Writer / Artist
Alternative editions:
Capacity graphic novel review
Alternative editions:
  • North American Publisher / ISBN: Secret Acres - ‎ 978-0-9799609-2-5
  • Release date: 2010
  • Format: Black and white
  • UPC: 9780979960925
  • Contains adult content?: no
  • Does this pass the Bechdel test?: no
  • Positive minority portrayal?: no

“Investigatory offerings in black ink for your consideration” is how Theo Ellsworth introduces the remarkable Capacity, which begins with some wild flowerings of visual intensity before becoming an intimate confession about the author’s communication skills. His mind bursts with ideas, but each leading to another, a never-ending plummet down a chute of creativity where the fear is that each story becomes so complicated it can never be told. These musings are accompanied by startling complex illustrations, a merger of Little Nemo’s dreams as if interpreted not by Winsor McCay, but by Kim Deitch or Jim Woodring, although resolutely two-dimensional.

This extensive introduction services the reprinting of the seven Capacity minicomics Ellsworth produced, and it prompts a remarkable recontextualisation. Stories that just seemed passing whimsy, although often amusing and imaginatively drawn, are revealed to have far greater than usual connection between a creator and his work. Some are now decipherable, some less so, but all have a greater resonance for the introduction. Ellsworth commenting connects them to bigger ideas impacting on his personal circumstances at the time of creation, these detailed between the reprinted issues. The later minicomics are individually communicative, the sixth issue’s musing on thoughts not far removed from the surrounding material, being insightful and poetic, and gloriously illustrated. ‘Witch Medicine’ in the seventh Capacity can be taken as surreal fantasy, or a representation of Ellsworth’s life sleeping in a car, and the redemption of a new girlfriend who studies Chinese medicine.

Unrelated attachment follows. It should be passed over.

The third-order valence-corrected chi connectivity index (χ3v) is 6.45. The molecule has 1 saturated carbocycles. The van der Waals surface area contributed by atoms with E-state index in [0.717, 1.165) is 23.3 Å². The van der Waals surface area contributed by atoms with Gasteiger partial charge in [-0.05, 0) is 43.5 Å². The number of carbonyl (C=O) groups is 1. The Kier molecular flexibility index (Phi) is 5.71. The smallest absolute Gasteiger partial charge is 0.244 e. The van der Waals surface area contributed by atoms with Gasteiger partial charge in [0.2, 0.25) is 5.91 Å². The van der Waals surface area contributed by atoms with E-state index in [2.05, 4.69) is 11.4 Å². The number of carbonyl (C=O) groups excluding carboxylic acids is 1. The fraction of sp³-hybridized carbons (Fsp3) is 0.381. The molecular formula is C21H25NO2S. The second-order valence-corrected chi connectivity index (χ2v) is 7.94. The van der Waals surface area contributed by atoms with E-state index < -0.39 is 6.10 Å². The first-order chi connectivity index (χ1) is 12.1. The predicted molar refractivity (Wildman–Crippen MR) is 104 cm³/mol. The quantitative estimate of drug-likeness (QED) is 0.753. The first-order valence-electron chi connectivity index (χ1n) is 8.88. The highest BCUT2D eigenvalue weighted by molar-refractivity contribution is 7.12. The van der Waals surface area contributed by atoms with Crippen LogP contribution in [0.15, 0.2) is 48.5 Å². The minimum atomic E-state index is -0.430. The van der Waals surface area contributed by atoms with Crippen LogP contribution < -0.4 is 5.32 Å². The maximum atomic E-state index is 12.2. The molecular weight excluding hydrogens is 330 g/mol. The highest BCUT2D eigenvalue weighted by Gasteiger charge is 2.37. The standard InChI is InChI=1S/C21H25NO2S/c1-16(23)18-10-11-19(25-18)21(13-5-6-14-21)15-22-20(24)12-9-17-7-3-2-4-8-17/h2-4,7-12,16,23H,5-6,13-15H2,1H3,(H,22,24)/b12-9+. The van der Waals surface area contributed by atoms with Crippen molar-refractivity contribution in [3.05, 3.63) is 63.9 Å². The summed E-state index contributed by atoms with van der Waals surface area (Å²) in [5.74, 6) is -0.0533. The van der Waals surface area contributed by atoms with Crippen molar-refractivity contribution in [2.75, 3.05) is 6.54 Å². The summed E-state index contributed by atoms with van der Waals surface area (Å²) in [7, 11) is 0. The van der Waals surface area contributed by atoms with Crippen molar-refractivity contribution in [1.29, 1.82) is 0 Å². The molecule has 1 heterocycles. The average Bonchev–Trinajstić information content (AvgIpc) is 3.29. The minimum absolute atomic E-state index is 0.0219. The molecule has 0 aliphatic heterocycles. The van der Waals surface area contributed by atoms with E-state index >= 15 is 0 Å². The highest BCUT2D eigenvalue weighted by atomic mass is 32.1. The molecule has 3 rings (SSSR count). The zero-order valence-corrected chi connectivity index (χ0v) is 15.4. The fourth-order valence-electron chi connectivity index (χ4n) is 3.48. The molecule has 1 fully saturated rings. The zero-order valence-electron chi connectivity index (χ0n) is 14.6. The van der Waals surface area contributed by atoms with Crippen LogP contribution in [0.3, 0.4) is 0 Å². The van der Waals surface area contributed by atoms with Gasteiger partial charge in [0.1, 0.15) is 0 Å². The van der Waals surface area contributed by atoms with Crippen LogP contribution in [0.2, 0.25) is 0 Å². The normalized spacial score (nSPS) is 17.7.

The later art is almost obsessive, densely crosshatched whether acknowledging the fantasies of Hieronymus Bosch or urban settings. This all seems to be naturally produced. Indeed early on, perhaps to forestall speculation, there’s a metaphorical meeting for one of Ellsworth’s visual stand-ins where he’s offered glasses supplying enhanced experience, which he rejects. This is in contrast to the equally imaginative, but simpler illustrations from the minicomics, although these grow in complexity throughout the run.

In detailing Ellsworth’s creative struggles there’s a self-awareness to Capacity, and at well over three hundred pages the episodic format is essential to prevent overwhelming the reader. You, the reader, by the way, are represented, Ellsworth relating much of his story to a small abducted figure rendered speechless when confronted with his lengthy introductory explanation before diving into the minicomics.

When these are completed Ellsworth details the torments of his childhood, when his imagination trumped reality to a far greater degree, leading to the demonisation of an inner voice plaguing him to this day. One imaginative situation tumbles into another, some folding back on each other. It would be a quickfire mind almost free-associating were it not for the time required for the drawing, and leads to an appropriate ending, both mind-blowing and funny.

The fantasy trappings and discursive nature mean Capacity isn’t going to have universal appeal, but Ellsworth’s prodigious illustrations should connect universally on some level. He’s a unique talent, which alone should be cherished, and who wouldn’t want their tea blessed by an authentic tea gnome? It’s optional, but a promise made to every reader.